While citizens displaced in the Khazir IDP camps can see their villages through the barbed wire, their return to them is much harder. Officials in Erbil and Baghdad have paid no attention to the return of many IDPs to their homes following liberation from ISIS.
One year on from the defeat of ISIS in Iraq, millions remain displaced in camps scattered across northern and western Iraq. Although accurate numbers are hard to obtain given the chaos that ensued at the time, according to the most cited figures, the number of displaced people peaked at 3.5 million in August 2016.
Although the defeat of ISIS at the end of last year saw hundreds of thousands of people managing to return home, nearly two million people remain displaced according to figures from the United Nation’s International Organisation For Migration (IOM). For these northern and western provinces, the problem of internally displaced people (IDP) remains the most pressing issue, along with reconstruction.
The province of Nineveh, where a number of IDP camps are located is a case in point. According to the UN Office for the Coordination of Humanitarian Affairs, there are approximately 602,500 displaced people in the province. This makes Nineveh the province with the largest displaced population followed by Dohuk, Erbil and Salahuddin.
Nineveh was one of the last provinces to be liberated by the Iraqi army, with the support of the Popular Mobilisation Units (PMU). For the years preceding ISIS’ control of the province, Nineveh became a hot-bed for extremist groups, which ISIS managed to exploit. The battles to liberate Mosul, Tal Afar and the other areas in the province were one of the most brutal battles in modern Iraqi history. The fierce conflict, coupled with ISIS’ own brutality forced hundreds of thousands of people to flee their homes in terror.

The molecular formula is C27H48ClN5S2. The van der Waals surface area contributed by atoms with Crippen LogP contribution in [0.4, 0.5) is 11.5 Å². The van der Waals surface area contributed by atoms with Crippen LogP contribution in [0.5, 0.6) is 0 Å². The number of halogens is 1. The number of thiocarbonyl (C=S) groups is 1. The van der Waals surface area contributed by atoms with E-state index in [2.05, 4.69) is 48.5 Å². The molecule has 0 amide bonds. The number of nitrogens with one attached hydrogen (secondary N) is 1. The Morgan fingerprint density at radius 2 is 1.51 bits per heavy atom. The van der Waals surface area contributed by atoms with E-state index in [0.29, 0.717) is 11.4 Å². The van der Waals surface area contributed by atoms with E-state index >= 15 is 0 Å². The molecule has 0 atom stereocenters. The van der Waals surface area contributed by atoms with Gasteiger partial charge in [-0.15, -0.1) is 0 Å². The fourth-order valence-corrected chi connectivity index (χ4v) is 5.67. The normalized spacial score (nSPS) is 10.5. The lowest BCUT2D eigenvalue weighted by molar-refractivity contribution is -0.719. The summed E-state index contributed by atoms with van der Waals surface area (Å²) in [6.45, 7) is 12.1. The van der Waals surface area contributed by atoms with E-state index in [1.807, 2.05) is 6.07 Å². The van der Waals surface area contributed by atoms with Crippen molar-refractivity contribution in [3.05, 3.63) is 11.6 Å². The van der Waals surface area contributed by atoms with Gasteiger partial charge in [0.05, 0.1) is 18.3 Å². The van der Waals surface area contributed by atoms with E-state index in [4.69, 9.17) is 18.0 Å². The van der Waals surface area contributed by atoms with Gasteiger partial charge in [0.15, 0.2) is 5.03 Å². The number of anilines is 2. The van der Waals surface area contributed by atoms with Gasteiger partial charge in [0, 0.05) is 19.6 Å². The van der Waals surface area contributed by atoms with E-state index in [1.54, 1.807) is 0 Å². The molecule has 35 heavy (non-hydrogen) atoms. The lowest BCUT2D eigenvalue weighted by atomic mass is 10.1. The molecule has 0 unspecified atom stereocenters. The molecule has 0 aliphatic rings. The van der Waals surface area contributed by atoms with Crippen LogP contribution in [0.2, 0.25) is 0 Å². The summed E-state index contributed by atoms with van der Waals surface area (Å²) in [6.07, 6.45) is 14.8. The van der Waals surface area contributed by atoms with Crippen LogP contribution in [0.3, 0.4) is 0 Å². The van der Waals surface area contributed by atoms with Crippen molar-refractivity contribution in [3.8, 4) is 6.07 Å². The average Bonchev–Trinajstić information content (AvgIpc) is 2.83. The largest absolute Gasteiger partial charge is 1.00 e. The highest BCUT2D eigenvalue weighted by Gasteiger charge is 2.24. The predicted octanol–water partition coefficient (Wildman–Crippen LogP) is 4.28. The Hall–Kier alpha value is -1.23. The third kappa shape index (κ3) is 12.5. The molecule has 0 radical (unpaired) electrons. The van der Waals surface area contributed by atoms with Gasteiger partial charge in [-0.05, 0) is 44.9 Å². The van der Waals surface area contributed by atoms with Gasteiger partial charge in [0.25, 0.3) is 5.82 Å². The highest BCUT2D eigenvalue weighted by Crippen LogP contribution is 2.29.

The conflict, unrest and destruction that was brought about following ISIS’ control of the province forced many people from their homes into IDP camps that were scattered across Nineveh and the country as a whole.
Despite liberation, many displaced people remain without a home or the means to return to their homes. Urgent reconstruction is needed to help those suffering in under-equipped IDP camps return to the areas they were forced to flee.